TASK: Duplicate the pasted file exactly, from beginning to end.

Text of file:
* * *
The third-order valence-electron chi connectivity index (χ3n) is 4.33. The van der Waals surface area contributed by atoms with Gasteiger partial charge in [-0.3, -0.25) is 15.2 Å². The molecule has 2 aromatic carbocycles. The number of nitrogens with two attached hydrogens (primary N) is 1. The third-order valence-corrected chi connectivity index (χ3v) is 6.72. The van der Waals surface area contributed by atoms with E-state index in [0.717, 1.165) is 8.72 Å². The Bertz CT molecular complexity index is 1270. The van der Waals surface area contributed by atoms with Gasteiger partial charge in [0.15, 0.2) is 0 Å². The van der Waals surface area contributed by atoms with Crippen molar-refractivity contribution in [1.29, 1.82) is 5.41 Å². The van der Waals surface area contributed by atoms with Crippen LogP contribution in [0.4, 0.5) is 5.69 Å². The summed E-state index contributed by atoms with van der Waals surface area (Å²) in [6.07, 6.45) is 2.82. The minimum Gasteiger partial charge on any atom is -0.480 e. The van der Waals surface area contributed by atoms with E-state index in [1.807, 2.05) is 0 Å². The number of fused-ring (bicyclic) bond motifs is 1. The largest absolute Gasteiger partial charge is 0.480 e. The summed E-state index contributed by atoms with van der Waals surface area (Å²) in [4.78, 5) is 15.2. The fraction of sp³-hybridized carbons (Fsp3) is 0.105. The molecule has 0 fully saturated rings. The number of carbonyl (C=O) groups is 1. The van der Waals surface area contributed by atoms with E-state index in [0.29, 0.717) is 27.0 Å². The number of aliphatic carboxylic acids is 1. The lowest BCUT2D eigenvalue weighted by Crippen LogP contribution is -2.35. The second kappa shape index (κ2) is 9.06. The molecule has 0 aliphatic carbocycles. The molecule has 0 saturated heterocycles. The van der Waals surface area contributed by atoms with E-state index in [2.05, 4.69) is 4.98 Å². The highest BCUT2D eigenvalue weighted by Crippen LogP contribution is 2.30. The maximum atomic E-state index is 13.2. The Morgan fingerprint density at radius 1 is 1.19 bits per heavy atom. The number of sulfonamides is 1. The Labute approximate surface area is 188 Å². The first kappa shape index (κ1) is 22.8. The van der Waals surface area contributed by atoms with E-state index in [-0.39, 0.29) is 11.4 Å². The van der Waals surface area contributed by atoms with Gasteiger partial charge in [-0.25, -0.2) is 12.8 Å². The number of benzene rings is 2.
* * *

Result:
The third-order valence-electron chi connectivity index (χ3n) is 4.33. The van der Waals surface area contributed by atoms with Gasteiger partial charge in [-0.3, -0.25) is 15.2 Å². The molecule has 2 aromatic carbocycles. The number of nitrogens with two attached hydrogens (primary N) is 1. The third-order valence-corrected chi connectivity index (χ3v) is 6.72. The van der Waals surface area contributed by atoms with E-state index in [0.717, 1.165) is 8.72 Å². The Bertz CT molecular complexity index is 1270. The van der Waals surface area contributed by atoms with Gasteiger partial charge in [0.15, 0.2) is 0 Å². The van der Waals surface area contributed by atoms with Crippen molar-refractivity contribution in [1.29, 1.82) is 5.41 Å². The van der Waals surface area contributed by atoms with Crippen LogP contribution in [0.4, 0.5) is 5.69 Å². The summed E-state index contributed by atoms with van der Waals surface area (Å²) in [6.07, 6.45) is 2.82. The minimum Gasteiger partial charge on any atom is -0.480 e. The van der Waals surface area contributed by atoms with E-state index in [1.807, 2.05) is 0 Å². The number of fused-ring (bicyclic) bond motifs is 1. The largest absolute Gasteiger partial charge is 0.480 e. The summed E-state index contributed by atoms with van der Waals surface area (Å²) in [4.78, 5) is 15.2. The fraction of sp³-hybridized carbons (Fsp3) is 0.105. The molecule has 0 fully saturated rings. The number of carbonyl (C=O) groups is 1. The van der Waals surface area contributed by atoms with E-state index in [0.29, 0.717) is 27.0 Å². The number of aliphatic carboxylic acids is 1. The lowest BCUT2D eigenvalue weighted by Crippen LogP contribution is -2.35. The second kappa shape index (κ2) is 9.06. The molecule has 0 aliphatic carbocycles. The molecule has 0 saturated heterocycles. The van der Waals surface area contributed by atoms with E-state index in [2.05, 4.69) is 4.98 Å². The highest BCUT2D eigenvalue weighted by Crippen LogP contribution is 2.30. The maximum atomic E-state index is 13.2. The Morgan fingerprint density at radius 1 is 1.19 bits per heavy atom. The number of sulfonamides is 1. The Labute approximate surface area is 188 Å². The first kappa shape index (κ1) is 22.8. The van der Waals surface area contributed by atoms with E-state index in [-0.39, 0.29) is 11.4 Å². The van der Waals surface area contributed by atoms with Gasteiger partial charge in [-0.25, -0.2) is 12.8 Å². The number of benzene rings is 2.